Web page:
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Joseph
Joseph, Criminal Defense Lawyer
Category: Criminal Law
Satisfied Customers: 7280
Experience:  I have 15 years experience in criminal litigation including several years as a felony prosecutor
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I was pulled over in Lakewood NJ for not coming to a complete

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I was pulled over in Lakewood NJ for not coming to a complete stop at a stop-sign.
I had a warrant out for my arrest from that SAME town for an unpaid ticket from 1-2 years before. However, the police officer did not arrest me nor mention the warrant at all. He just gave me 2 tickets. Since then I have cleared the above mentioned warrant.

I now have to go to court for the stop-sign ticket.
My question is, can I go to court and tell the judge "Your Honor, there is reasonable doubt of the fact that I was the person driving, because if it was I who committed this offense, I would have been arrested! The fact that there is no record of an arrest should be solid proof of that fact." (Obviously, I would not perform perjury on the stand. I would present it to the judge as a theoretical question, merely asking if there is reasonable doubt.)

Unfortunately, I don't see that working. I would suggest that you have a couple problems with the argument....

 

You said, "I would have been arrested." Well, actually, whoever it was, whether your or not, should have been arrested. If the police officer had done a warrants check and found the warrant, he would have arrested the person he had stopped, whether it was a case of mistaken identity or not.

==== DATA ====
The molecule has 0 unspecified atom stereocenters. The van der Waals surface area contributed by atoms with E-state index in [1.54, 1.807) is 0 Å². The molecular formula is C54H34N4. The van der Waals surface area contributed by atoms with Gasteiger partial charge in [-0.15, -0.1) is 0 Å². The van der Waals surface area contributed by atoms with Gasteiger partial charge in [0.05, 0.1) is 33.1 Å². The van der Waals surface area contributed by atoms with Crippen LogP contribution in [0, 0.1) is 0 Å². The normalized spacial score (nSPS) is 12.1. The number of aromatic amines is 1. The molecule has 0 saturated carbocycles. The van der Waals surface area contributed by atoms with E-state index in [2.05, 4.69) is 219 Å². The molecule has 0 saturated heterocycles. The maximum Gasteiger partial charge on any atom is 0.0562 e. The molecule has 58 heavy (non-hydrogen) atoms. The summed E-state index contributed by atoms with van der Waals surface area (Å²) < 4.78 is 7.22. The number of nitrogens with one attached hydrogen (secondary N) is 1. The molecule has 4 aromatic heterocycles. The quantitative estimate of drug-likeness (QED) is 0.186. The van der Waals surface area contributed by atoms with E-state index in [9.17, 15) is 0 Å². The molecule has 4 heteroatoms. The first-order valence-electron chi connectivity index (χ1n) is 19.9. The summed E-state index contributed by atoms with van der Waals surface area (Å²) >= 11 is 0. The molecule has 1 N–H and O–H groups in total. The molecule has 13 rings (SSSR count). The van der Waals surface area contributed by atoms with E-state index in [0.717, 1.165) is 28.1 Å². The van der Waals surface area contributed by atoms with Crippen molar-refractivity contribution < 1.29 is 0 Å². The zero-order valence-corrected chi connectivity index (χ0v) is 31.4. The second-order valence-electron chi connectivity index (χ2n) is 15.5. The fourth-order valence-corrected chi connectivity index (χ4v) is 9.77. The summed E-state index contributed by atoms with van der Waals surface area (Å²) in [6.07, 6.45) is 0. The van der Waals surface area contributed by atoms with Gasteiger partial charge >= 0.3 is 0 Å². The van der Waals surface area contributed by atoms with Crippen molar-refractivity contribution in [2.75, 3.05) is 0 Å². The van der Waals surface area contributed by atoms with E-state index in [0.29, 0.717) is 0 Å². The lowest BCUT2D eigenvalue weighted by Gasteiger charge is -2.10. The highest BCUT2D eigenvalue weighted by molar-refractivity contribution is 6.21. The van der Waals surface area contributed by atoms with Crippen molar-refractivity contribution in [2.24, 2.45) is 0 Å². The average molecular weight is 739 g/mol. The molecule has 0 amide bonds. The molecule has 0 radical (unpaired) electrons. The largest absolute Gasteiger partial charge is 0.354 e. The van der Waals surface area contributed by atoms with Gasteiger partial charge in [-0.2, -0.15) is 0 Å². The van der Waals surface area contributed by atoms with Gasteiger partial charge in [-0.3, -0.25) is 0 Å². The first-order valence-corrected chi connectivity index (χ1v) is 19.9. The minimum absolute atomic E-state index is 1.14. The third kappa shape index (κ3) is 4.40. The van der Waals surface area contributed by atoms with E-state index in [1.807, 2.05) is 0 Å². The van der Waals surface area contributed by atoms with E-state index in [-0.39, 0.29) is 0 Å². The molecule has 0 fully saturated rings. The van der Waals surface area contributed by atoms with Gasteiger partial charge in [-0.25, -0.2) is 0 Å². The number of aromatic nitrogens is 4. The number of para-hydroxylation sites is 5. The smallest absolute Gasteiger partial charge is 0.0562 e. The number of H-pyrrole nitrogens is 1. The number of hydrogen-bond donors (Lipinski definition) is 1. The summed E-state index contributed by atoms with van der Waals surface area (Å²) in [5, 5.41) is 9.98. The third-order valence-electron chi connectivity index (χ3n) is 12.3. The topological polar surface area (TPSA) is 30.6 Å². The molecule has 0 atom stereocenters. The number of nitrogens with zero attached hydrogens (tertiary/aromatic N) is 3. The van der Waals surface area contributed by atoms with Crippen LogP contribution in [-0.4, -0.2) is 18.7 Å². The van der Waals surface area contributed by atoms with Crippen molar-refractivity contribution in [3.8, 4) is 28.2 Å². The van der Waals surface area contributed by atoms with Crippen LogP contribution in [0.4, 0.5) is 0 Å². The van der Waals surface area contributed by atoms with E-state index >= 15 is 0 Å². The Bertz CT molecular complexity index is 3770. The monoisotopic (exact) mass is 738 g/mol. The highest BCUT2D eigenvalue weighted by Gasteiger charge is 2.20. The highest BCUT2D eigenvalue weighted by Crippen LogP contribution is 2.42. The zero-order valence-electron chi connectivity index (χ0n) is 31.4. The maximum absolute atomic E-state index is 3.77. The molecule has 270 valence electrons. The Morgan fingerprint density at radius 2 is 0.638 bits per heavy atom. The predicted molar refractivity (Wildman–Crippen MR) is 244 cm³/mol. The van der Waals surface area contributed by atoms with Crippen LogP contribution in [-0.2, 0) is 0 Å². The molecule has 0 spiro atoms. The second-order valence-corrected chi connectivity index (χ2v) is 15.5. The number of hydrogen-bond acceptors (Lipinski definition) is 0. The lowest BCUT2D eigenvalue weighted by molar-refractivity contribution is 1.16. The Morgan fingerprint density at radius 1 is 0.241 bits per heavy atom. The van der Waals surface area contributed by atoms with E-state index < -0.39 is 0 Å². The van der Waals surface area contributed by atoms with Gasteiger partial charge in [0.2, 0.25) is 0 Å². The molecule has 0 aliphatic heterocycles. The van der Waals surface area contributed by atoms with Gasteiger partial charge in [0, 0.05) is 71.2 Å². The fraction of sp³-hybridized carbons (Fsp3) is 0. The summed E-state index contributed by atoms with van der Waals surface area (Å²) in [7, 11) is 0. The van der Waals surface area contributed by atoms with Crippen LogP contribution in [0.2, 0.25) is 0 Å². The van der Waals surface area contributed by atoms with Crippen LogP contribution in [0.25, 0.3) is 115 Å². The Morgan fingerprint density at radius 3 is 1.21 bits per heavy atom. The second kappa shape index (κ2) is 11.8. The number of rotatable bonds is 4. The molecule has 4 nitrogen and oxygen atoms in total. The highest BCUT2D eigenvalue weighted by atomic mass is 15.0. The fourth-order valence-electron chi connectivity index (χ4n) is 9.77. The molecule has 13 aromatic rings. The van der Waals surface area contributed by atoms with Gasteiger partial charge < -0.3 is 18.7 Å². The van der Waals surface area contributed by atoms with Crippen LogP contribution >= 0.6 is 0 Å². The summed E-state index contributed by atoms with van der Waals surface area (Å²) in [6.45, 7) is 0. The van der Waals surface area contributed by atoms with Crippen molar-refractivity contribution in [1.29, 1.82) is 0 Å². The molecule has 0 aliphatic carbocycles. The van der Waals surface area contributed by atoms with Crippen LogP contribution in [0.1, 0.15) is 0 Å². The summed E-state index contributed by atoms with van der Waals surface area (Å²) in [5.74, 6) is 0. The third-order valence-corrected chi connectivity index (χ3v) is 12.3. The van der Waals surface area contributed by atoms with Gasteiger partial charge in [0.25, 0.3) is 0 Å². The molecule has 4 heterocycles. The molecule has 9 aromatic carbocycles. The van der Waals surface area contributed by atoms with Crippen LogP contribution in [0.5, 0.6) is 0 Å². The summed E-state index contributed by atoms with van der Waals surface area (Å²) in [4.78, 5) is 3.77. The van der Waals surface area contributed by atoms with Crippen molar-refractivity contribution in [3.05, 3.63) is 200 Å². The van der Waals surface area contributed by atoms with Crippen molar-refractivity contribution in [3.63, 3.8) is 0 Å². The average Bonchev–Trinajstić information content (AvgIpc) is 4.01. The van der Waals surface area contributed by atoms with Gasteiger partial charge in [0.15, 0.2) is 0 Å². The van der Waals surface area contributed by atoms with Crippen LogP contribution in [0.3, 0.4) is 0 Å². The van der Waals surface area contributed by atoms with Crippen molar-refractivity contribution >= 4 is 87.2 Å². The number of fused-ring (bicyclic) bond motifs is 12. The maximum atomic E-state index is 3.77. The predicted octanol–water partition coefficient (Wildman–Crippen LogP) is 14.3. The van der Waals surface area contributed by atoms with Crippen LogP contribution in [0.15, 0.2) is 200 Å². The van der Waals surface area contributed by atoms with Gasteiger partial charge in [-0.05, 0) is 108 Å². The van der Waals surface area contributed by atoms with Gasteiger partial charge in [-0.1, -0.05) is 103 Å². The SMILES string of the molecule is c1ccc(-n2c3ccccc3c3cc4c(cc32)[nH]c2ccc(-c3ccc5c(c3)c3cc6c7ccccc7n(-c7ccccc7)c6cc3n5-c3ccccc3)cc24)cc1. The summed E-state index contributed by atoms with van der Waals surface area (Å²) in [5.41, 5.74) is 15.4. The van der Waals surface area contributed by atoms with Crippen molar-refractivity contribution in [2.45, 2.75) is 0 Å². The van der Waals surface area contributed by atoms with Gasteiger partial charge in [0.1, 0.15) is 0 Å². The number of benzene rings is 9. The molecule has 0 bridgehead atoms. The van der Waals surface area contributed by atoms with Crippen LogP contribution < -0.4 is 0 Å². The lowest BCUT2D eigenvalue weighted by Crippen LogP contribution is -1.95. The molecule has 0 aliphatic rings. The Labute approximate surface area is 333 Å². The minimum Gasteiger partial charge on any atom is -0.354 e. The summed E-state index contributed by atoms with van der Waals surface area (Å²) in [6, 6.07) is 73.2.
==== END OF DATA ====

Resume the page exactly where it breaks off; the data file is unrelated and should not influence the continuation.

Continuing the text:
Further, the judge would surely follow up your theoretical question with an actual and direct question, "Was that you driving the car?" Unless you were willing to commit perjury, you would, of course, have to answer truthfully and state that you were the driver of the vehicle.

 

And, of course, the officer should be present to testify. If so, he will be asked to identify you and, I suspect, he will do just that, identify you as the driver of the vehicle that he stopped.

 

 

Also, several customers have asked how they may direct a question to me in particular. If you specifically want me to assist you in your legal matter, just put "FOR JOSEPH" in the subject line and I will gladly pick up the question as soon as I am on-line.

Joseph and other Criminal Law Specialists are ready to help you
Customer: replied 5 years ago.

Hi Joseph,

Thanks for your quick response.

 

In response to paragraph one:
You're right, in that case can I move to dismiss the case on grounds that the officer did not follow proper procedure? (providing that a warrant check is required)

 

(Or, to refute your suggested issue, I can offer the explanation to the Judge that the officer pulled over someone else and he ran through the system ok, however, when writing out the ticket, wrote out the wrong person's information. (I dont intend to use this last theory because its VERYfar fetched, but a Judge might rather go with that theory, than admit an officer didn't follow procedure.))